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Tell Me How This Ends Well: A Novel by David…

Tell Me How This Ends Well: A Novel

by David Samuel Levinson

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This review was written for LibraryThing Early Reviewers.
It's fun sometimes to jump into books without really taking the time to read the synopsis and have a good idea of what you're getting yourself into. I did that with this book. I had no idea what to expect? Some kind of road trip gone sour? Who knows? But I was pleasantly surprised. I enjoyed it more than expected.

The characters can be horrible in the best sort of way, especially the grandfather. Oh boy. He's a trip.

It's also timely, considering everything crazy going on in America and around the globe. This book is incredibly difficult to describe. It's a humorous and sad tale about a dysfunctional dystopian/end times Jewish family. Just read it. Somehow everything just works together is the best way. ( )
  AmandaWelling | Mar 29, 2017 |
This review was written for LibraryThing Early Reviewers.
In his novel, Tell Me How This Ends Well, David Samuel Levinson has created one of the most despicable characters I’ve encountered in a long time, Julian Jacobson. Whether he’s belittling one of his three adult children, tampering with his dying wife’s oxygen tank, or smashing his grandson’s fingers in the barbecue grill, you know it’s not the first or last of his transgressions. So I, the reader, sympathized totally when siblings Mo, Edith, and Jacob decide they’ve had enough and plot to rid themselves of his dominance forever.

It’s 2022 Los Angeles, Israel is no longer a state, and anti-Semitism abounds. It’s amidst this turmoil that the Jacobson siblings arrive at Mo’s house to celebrate Passover and carry out their plan, Jacob and his partner Dietrich from Berlin and Edith from Atlanta. Parents Julian and Roslyn have driven from Texas to join the group for the holiday.

Tell Me How This Ends Well covers a lot of ground from anti-Semitism, politics, homophobia and strangely enough, America’s fixation with reality television. The Jacobson’s are the archetype of the dysfunctional family and Mr. Levinson portrays them with all of their eccentricities, at times sad, sometimes humorous, often annoying, and never dull. ( )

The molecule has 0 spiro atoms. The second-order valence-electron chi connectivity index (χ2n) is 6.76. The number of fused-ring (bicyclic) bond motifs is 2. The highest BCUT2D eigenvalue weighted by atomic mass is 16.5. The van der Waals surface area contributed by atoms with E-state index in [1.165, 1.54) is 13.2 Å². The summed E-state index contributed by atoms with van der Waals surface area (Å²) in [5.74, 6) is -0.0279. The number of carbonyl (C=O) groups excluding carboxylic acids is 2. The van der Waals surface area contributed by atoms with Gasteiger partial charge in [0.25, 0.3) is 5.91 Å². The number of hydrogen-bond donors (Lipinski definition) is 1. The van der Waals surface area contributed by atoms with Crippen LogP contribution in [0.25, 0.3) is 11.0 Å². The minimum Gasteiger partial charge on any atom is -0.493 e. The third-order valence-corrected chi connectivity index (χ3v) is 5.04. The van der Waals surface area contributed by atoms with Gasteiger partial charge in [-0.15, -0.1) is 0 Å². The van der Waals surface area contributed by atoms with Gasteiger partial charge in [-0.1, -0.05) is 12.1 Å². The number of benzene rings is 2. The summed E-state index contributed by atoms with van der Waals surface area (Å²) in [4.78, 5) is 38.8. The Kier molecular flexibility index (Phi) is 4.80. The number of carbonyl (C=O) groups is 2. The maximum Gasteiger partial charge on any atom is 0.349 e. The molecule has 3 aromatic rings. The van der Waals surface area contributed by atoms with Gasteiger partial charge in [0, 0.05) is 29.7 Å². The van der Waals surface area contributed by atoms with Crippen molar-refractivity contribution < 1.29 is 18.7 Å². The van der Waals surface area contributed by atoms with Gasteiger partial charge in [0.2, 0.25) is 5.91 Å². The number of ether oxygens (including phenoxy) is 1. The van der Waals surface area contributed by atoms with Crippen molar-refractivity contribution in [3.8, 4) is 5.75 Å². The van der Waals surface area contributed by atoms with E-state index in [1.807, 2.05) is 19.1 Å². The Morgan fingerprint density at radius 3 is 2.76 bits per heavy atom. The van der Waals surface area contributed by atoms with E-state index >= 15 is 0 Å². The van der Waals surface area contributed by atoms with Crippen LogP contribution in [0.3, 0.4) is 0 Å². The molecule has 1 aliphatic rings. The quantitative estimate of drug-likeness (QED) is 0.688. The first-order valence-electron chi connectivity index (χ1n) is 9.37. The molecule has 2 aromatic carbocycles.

bayleaf | Mar 27, 2017 |
This review was written for LibraryThing Early Reviewers.
Levinson gives an interesting look at the near future in which Israel collapses and the US is home to several million Israeli refugees. The ensuing surge of anti-Semitism is graphically described. The novel centers around the Jacobson family, parents and three grown children. The initial problem I had is how unlikeable and unsympathetic they all are. It was very hard to care what happened to them. With the introduction of the mother, late in the book, that changed to a degree. My biggest problem was with the writing. The prose is rambling and disjointed. What was needed was stronger editing. I had to force myself to finish the book. ( )
  Oregonreader | Mar 27, 2017 |
This review was written for LibraryThing Early Reviewers.
David Samuel Levinson’s novel gives a terrifying glimpse of the devastation wrought by modern-day anti-Semitism on United States soil. Amidst surging anti-Semitic attitudes in Los Angeles in the slightly distant future of 2022, the Jacobson’s are a dysfunctional family, as we would find in a reality show, framed by the action of a reality show.

The final two chapters of Tell Me How This Ends Well made staying with the book worth the time invested in the three chapters before. This was a challenging read to find characters to either care for or detest Starting with Jacob, it was a struggle to get past the complaints ad self-doubts, and I was not convinced I could make it through to the end. The scattered thoughts that interrupted the action, thoughts, and dialog of Jacob’s approach to his brother’s house seemed at times uncomfortably similar to my own conversation habits, which might have contributed to my initial difficulties.